Export or die
The ‘sixties were not kind to Spagforth. Clearly, their Strontium range of motorcycles powered by the under-head valve single cylinder engines originally developed for the Spagforth Styx corpse carrier (commissioned by the Burmese Army) was utterly outdated, inefficient, ugly, pathetically underpowered and chronically unreliable, and these were its good points.
Still, the Spagforth works had stockpiled vast quantities of motorcycles powered by this beastly concoction, and the board of directors maintained that the best way to reduce the inventory was to flog them in markets where their notoriety and infamy had not yet reached. This was no simple task, as the Strontium range had been the subject of more jokes and jibes than the entire Irish nation.
Coincidentally, Sir Carruthers Spagforth himself had interests in Mindanao, where he grew spaghetti and macaroni trees, which thrived in the lush tropical climate. When his close friend, the Sultan of Maguindanao, expressed a desire to stage a major motorcycle race on the island, Sir Carruthers seized the opportunity and dispatched works rider Edgar Jessop, mechanic Peter Prong, and a specially prepared Spagforth Strontium for what he felt would be easy pickings and a golden opportunity to establish an export market. The team travelled by jute raft from Zamboanga, with native bearers carrying the equipment to the circuit on Mount Apo. At 2,900 metres above sea level, both the Spagforth and its rider performed well below par; the motorcycle’s performance a shadow of its normally pitiful self, and Jessop suffering from a chronic over-indulgence in the local spirit which is distilled from fermented gorilla faeces. The combination of an almost delirious Jessop and his vile machine lasted less than one lap of the 85 kilometre course used for the inaugural (and only) Grand Prix de Apo, where local riders swept the board. Humiliated and disgraced, Jessop and his crew beat a hasty retreat, abandoning the Strontium which was captured and displayed in the village square as an example of utter futility and ridicule. The drought of 1962-64 also devastated Sir Carruthers’ pasta plantations, and today not a trace of this western infiltration of the island remains.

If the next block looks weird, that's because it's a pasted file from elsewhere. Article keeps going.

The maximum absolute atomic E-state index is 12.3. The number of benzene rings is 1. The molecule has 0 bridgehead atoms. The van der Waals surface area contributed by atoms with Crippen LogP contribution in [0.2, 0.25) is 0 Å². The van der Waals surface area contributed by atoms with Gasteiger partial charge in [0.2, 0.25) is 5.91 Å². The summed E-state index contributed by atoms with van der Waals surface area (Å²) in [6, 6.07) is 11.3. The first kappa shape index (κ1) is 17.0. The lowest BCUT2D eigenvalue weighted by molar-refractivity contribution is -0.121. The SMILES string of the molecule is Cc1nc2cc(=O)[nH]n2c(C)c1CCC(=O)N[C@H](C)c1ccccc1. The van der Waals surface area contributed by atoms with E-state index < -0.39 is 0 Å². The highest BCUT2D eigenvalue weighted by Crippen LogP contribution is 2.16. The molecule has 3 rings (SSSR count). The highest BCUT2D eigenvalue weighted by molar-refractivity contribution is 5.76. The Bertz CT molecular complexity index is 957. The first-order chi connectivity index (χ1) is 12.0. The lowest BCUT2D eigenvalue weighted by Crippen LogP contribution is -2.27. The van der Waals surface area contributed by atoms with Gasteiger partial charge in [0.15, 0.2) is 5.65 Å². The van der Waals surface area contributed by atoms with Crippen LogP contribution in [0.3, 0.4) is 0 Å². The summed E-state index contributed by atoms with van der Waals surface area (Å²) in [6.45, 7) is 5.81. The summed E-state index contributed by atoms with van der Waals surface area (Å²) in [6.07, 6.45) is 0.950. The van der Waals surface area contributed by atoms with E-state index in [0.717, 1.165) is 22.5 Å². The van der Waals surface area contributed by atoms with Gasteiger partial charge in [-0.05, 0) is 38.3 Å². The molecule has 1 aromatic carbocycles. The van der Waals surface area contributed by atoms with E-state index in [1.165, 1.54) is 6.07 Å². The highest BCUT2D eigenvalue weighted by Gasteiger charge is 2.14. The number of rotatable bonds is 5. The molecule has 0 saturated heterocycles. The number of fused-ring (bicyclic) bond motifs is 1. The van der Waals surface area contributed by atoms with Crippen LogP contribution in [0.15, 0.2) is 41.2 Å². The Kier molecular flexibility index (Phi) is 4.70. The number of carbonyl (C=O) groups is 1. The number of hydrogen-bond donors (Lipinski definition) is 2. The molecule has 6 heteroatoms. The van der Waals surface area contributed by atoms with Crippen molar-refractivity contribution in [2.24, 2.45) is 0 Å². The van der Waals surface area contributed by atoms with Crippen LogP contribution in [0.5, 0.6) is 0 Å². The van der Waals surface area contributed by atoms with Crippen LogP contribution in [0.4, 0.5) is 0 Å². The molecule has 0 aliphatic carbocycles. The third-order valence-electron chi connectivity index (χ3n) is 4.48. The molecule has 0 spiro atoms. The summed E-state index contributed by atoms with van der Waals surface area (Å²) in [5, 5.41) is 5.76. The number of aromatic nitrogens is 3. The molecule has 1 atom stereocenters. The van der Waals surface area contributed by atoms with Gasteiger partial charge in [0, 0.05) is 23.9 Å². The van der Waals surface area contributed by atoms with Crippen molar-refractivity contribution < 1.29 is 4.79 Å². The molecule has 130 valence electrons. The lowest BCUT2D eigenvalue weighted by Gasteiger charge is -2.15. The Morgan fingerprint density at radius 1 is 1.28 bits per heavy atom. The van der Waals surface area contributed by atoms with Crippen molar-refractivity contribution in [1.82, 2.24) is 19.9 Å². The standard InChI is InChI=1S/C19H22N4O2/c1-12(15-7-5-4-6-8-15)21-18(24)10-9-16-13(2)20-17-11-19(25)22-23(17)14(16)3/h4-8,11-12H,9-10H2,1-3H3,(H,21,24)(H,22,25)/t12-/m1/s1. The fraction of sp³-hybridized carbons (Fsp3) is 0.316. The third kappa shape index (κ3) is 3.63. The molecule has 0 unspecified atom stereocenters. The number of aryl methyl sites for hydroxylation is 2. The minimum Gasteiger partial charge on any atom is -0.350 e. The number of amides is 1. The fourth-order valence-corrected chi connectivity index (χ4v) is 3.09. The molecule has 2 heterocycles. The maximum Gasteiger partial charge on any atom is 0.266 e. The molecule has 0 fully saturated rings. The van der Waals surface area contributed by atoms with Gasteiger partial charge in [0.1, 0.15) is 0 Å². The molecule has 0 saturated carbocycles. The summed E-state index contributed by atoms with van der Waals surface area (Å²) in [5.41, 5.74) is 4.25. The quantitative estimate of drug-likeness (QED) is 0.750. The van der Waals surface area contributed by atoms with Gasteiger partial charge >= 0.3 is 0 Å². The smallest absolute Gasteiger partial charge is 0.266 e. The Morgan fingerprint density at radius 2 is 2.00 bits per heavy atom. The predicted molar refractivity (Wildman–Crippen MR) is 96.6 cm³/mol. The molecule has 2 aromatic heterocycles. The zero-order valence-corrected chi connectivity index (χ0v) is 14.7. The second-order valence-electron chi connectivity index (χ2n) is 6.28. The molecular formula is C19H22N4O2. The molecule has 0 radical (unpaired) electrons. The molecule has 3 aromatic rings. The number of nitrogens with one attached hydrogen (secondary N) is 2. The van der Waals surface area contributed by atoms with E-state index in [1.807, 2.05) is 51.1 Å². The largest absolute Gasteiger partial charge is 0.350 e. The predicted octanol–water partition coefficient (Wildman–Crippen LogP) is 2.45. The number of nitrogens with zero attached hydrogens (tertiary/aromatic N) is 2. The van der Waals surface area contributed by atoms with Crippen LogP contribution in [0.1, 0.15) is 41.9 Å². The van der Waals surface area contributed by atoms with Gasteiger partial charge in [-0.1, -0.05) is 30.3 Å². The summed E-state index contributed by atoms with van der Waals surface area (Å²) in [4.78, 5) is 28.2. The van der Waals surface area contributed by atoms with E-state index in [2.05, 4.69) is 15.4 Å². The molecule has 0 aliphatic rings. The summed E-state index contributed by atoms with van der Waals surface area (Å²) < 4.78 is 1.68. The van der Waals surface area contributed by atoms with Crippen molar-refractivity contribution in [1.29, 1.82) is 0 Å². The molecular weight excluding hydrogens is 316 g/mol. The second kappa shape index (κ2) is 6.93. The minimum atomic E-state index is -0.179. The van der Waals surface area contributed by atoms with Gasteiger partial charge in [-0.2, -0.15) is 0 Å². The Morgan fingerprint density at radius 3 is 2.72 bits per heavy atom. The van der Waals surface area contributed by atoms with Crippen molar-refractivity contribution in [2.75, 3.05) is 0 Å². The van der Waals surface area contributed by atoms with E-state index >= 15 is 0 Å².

TOP The Spagforth Styx, which used the underhead valve engine carried in the first aid box. LEFT The photo shows the placegetters in the Grand Prix de Apo; from left, third placed Spooky Kanakanaka, winner Albert Jawbone, and runner up Yippy-io...